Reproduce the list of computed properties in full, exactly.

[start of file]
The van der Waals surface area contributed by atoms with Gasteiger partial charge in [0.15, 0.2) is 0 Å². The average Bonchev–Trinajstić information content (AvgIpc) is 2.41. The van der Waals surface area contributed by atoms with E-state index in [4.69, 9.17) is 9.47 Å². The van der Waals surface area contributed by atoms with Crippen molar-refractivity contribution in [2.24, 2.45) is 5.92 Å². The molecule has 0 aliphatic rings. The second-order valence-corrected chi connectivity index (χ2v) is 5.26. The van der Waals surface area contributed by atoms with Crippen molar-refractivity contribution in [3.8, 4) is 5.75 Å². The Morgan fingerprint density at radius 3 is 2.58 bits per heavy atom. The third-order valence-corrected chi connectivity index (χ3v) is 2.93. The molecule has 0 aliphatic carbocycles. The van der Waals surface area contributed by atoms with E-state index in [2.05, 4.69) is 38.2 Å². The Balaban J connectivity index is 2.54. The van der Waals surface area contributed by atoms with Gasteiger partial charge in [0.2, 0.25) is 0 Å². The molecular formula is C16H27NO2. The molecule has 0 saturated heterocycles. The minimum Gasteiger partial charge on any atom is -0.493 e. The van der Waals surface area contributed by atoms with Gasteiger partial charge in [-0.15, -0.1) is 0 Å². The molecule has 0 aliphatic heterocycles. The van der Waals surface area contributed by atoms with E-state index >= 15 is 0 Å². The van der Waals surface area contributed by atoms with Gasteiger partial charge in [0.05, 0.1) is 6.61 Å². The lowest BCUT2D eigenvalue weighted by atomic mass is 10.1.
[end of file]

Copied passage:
The van der Waals surface area contributed by atoms with Gasteiger partial charge in [0.15, 0.2) is 0 Å². The average Bonchev–Trinajstić information content (AvgIpc) is 2.41. The van der Waals surface area contributed by atoms with E-state index in [4.69, 9.17) is 9.47 Å². The van der Waals surface area contributed by atoms with Crippen molar-refractivity contribution in [2.24, 2.45) is 5.92 Å². The molecule has 0 aliphatic rings. The second-order valence-corrected chi connectivity index (χ2v) is 5.26. The van der Waals surface area contributed by atoms with Crippen molar-refractivity contribution in [3.8, 4) is 5.75 Å². The Morgan fingerprint density at radius 3 is 2.58 bits per heavy atom. The third-order valence-corrected chi connectivity index (χ3v) is 2.93. The molecule has 0 aliphatic carbocycles. The van der Waals surface area contributed by atoms with E-state index in [2.05, 4.69) is 38.2 Å². The Balaban J connectivity index is 2.54. The van der Waals surface area contributed by atoms with Gasteiger partial charge in [0.2, 0.25) is 0 Å². The molecular formula is C16H27NO2. The molecule has 0 saturated heterocycles. The minimum Gasteiger partial charge on any atom is -0.493 e. The van der Waals surface area contributed by atoms with Gasteiger partial charge in [-0.15, -0.1) is 0 Å². The molecule has 0 aliphatic heterocycles. The van der Waals surface area contributed by atoms with E-state index >= 15 is 0 Å². The van der Waals surface area contributed by atoms with Gasteiger partial charge in [0.05, 0.1) is 6.61 Å². The lowest BCUT2D eigenvalue weighted by atomic mass is 10.1.